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The Sonos ZonePlayer S5 is a fabulous addition to the multi-room Sonos Digital Music System, even if the company’s engineers did make some sonic compromises in the name of delivering an all-in-one model at a friendlier price point.
The passive ZonePlayer 90 sells for $350, and the ZonePlayer 120—which features an excellent integrated 55-watt-per-channel amplifier—goes for $500. The ZonePlayer S5 packs both an amplifier and speakers, and is priced at just $400. This low price, coupled with the company declining our query about the amp’s power and total harmonic distortion specs and the material used in speaker fabrication, leads us to believe that Sonos is looking for a bridge to a more proletarian market.
Be that as it may, when we integrated the S5 into our existing Sonos system (ZonePlayers form their own wireless network, but at least one of them must be hardwired to your router), we were bowled over by its ability to fill two adjoining rooms (680 square feet in aggregate) with jangling guitars and the plaintive wail of Gillian Welch’s voice singing “Burn My Stillhouse Down.” The box houses five speakers altogether: a pair of 0.75-inch tweeters, two 3.0-inch midrange drivers, and a 3.5-inch subwoofer that delivers a lot more bass than you’d expect from a driver of that size.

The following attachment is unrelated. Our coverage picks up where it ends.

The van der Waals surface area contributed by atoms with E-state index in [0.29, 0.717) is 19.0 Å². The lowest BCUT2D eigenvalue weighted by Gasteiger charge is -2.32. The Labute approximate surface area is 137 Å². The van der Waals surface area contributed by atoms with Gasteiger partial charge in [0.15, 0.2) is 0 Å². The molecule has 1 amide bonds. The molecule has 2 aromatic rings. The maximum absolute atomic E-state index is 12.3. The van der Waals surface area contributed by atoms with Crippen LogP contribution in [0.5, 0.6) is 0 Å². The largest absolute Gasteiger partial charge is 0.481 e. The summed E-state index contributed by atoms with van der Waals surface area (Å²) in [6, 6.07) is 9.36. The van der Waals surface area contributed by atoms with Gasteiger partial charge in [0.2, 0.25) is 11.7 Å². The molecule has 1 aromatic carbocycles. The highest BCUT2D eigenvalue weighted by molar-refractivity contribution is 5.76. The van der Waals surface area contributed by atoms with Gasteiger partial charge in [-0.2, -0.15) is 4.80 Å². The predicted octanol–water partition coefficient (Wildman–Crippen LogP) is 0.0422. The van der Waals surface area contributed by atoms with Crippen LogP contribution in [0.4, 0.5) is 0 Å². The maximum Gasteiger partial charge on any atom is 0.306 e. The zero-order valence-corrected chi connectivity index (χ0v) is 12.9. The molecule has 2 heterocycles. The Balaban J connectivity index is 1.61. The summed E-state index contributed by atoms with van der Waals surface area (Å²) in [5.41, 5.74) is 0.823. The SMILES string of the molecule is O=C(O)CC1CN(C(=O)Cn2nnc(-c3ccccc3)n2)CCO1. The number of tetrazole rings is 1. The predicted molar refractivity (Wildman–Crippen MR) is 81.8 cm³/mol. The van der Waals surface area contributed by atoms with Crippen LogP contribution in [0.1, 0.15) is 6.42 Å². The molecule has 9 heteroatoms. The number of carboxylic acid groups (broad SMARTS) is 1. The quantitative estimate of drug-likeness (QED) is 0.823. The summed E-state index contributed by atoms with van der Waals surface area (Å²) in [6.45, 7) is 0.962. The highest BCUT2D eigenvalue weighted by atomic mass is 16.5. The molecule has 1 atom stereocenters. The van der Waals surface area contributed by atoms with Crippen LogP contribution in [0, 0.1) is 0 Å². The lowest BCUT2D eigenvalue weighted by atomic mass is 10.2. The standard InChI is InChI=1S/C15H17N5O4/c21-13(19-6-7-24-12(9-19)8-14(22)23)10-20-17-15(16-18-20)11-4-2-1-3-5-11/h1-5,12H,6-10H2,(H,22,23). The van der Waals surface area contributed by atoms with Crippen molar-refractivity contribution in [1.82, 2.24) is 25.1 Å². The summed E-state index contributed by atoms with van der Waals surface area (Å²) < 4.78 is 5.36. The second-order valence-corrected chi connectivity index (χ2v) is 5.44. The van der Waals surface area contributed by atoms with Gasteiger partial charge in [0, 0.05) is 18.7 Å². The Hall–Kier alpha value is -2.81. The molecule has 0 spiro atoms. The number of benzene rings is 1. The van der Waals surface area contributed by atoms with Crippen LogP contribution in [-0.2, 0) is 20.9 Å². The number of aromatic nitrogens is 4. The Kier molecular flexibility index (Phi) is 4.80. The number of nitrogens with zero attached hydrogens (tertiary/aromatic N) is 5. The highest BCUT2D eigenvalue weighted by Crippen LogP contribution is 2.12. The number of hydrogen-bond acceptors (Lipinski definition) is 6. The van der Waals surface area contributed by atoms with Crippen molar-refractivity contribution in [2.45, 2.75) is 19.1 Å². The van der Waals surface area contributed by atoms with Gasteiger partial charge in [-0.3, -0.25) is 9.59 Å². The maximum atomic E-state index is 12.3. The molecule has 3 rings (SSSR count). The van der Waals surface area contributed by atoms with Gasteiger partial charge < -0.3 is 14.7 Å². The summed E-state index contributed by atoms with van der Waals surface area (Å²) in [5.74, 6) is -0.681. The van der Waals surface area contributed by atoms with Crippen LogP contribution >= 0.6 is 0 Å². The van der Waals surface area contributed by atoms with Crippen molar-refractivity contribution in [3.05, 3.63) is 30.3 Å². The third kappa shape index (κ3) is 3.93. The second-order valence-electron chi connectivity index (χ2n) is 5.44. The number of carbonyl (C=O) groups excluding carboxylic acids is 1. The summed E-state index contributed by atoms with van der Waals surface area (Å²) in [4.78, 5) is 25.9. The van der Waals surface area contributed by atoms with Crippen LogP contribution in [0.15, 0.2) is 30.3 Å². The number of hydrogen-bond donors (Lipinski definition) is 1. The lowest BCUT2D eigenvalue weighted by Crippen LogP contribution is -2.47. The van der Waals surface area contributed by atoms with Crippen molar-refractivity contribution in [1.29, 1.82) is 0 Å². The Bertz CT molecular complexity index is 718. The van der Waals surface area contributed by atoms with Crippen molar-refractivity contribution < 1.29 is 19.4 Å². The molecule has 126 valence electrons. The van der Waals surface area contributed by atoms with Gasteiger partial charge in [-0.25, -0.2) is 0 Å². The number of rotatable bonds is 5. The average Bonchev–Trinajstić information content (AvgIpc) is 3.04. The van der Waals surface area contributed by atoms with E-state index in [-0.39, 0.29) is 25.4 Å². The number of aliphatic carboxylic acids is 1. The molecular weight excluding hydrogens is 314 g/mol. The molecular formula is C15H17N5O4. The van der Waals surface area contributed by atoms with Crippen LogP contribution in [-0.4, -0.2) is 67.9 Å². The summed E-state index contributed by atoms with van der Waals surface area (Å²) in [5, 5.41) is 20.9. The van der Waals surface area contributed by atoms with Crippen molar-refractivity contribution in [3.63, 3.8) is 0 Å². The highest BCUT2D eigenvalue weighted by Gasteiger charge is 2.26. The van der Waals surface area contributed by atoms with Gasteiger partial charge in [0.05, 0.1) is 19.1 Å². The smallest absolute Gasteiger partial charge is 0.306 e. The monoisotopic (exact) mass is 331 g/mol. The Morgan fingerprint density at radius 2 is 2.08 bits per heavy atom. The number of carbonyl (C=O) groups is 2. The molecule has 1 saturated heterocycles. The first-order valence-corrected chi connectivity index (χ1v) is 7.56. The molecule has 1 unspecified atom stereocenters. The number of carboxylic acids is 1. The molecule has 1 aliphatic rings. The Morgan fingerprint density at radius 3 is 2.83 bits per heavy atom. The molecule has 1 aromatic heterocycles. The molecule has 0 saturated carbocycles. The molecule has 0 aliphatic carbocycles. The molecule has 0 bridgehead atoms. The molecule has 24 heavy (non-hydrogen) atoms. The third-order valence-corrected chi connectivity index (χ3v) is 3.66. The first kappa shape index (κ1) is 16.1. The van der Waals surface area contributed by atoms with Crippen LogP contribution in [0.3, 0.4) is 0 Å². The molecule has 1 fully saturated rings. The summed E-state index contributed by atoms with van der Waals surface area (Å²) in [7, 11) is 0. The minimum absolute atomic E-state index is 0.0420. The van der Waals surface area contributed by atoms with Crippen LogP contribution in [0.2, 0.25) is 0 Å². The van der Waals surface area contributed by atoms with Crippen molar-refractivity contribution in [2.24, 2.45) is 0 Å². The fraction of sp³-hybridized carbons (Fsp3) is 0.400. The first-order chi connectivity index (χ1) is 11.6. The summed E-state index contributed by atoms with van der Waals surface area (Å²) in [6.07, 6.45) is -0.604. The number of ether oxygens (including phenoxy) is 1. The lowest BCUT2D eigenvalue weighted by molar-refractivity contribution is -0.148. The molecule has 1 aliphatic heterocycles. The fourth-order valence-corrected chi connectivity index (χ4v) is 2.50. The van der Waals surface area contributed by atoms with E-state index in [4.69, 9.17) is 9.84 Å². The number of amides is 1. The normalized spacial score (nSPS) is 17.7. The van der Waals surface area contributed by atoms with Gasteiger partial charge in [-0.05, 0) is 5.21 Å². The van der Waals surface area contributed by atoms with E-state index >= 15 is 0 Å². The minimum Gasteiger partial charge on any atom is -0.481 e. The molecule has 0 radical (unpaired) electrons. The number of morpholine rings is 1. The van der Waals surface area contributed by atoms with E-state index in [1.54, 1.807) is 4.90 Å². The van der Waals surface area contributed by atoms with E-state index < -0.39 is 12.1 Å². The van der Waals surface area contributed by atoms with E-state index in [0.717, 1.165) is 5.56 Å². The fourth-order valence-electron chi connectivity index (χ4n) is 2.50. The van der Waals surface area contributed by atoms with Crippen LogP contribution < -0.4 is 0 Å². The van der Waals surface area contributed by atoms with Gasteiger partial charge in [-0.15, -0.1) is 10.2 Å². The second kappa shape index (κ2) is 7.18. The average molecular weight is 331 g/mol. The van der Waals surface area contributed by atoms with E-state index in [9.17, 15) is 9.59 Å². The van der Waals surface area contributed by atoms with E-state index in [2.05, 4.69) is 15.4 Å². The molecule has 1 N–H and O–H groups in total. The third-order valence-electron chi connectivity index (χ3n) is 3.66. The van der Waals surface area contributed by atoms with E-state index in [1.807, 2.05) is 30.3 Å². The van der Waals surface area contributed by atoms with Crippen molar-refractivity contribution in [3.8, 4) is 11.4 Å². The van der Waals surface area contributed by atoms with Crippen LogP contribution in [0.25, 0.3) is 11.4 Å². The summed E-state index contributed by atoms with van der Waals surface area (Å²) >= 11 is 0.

Changing things up to test the S5’s bass response, however, revealed a problem: When we cranked up the Peter Gabriel/Kate Bush duet “Don’t Give Up,” the cabinet began to rattle in sympathy with Tony Levin’s prominent and sustained bass work. As it turns out, a screw inside the enclosure apparently worked its way out during our listening test. We finished our evaluation with a second unit and the issue didn’t repeat itself.
Several hours of critical listening left our ears feeling a bit fatigued—an issue we didn’t encounter with B&W’s Zeppelin (not entirely an apples-to-oranges comparison, since the Zeppelin is a non-networked iPod dock), but the S5 was a huge hit when we had weekend guests over to listen to tunes and play pool.
All-in-one design; wireless; powerful amp; outstanding price/performance ratio.
Audio quality not as high as the rest of the Sonos lineup; available only in white.